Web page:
Commandment #3: What’s in a name?

Commandment #2: No Idols!
May 8, 2012
Commandment #4: The Sabbath Rest
May 17, 2012

Commandment #3

Ex 20:7  “You shall not misuse the name of the LORD your God, for the LORD will not hold anyone guiltless who misuses his name.”

 

Do you have a nickname? How about a title?

I n 2009,  I won the Toastmasters Region 6 International Speech contest. I can legitimately claim the title of Regional Champion. The title is cool, the trophy is sweet, but the nickname someone gave me is really awesome. My coach, mentor and friend, Darren LaCroix, the 2001 World Champion of Public Speaking, calls me “Champ.” I love it not because it reminds me of my winning past, but because it gives me confidence in my promising future. The name changes how I perceive myself.

There’s power in a name.

W e know the power of a name. When we hear certain names, we have predictable reactions, and create certain mental images. Osama Bin Laden. Michael Jordon. Mother Theresa. We love to hear our own name spoken. We create nicknames for people, both to reflect their character and our feelings toward them. My dad called me WauWau. Nobody else called me that. It was a special name only he used for me. Even now, as I speak that name, I feel a precious connection to him.

We know the significance of a name.

G od knows the power of a name too. In the bible, names were especially significant. They described a person’s character or declared a statement of circumstances.  In the book of Hosea chapter 1 we read that Gomer had 3 children, and all them were given very sad names that reflected Gomer’s very sad circumstances. For example, her youngest was named Lo-Ruhamah which means “not favored.”  What a sad name! Sometimes names were changed as a result of a life-altering event. Sarai was renamed Sarah. Abram became Abraham. Saul became Paul.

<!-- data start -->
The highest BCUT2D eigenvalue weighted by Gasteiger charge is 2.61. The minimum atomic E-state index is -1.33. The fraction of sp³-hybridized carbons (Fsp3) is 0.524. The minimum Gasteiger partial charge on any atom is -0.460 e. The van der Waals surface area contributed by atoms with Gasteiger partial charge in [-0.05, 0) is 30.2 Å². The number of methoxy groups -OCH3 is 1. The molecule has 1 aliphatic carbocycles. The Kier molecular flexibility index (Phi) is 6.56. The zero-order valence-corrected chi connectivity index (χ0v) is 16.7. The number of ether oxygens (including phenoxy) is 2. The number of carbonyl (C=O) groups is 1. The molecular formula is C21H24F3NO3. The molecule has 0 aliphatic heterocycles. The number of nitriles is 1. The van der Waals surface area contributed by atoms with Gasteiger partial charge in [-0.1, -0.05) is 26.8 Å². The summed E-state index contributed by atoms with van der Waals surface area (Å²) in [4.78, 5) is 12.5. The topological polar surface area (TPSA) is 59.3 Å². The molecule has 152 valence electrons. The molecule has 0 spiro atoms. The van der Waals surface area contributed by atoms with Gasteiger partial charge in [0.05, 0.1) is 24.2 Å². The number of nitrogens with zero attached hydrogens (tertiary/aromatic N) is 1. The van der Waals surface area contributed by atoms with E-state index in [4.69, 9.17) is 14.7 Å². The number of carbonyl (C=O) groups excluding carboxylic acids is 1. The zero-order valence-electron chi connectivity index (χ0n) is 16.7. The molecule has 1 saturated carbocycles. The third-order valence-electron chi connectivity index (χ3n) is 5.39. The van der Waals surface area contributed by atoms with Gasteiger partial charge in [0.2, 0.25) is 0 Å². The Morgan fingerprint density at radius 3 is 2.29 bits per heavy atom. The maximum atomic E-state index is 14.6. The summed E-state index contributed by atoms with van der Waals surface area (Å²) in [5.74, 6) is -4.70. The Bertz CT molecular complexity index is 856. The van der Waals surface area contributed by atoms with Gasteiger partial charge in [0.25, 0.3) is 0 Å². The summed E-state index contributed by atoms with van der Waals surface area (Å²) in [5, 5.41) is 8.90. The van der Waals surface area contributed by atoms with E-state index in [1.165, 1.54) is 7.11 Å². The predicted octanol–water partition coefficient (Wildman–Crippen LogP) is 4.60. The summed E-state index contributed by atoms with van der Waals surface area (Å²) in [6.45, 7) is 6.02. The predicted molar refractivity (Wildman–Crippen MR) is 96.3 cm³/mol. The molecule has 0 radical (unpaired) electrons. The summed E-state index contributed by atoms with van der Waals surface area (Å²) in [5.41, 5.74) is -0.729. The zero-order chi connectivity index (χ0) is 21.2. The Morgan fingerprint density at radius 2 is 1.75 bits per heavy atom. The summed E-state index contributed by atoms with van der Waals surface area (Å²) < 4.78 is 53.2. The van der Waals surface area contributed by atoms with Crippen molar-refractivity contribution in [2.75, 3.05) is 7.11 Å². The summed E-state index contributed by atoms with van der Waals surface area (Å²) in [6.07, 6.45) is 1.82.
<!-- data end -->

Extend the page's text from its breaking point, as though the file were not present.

O f course, the most significant name in the bible is God’s name. When Moses was told by God to return to the Pharaoh and demand the Israelites be released, Moses said to God, “Suppose I go to the Israelites and say to them, ‘The God of your fathers has sent me to you,’ and they ask me, ‘What is his name?’ Then what shall I tell them?”
God said to Moses, “I am who I am . This is what you are to say to the Israelites: ‘I AM has sent me to you.’ ” (Exodus 3:13-14)

The name” I am” (Yahweh or Jehovah) translates to “self-existent one”and was significant and sufficient enough for God to convey his immeasurable and unlimited authority, power and majesty. It defines God as the God of creation, the God of eternity, the God of all holiness. It is a supreme name fit for the supreme God.

W hen God gave Moses the 10 commandments, it’s no wonder that he established boundaries on the use of His Name. Ex 20:7 says “You shall not misuse the name of the LORD your God, for the LORD will not hold anyone guiltless who misuses his name.

There’s power in God’s name.  Look at these other scriptures that confirm this:

“This, then, is how you should pray: “‘Our Father in heaven, hallowed be your name” Matt 6:9

“May the LORD answer you when you are in distress; may the name of the God of Jacob protect you”.  Ps 20:1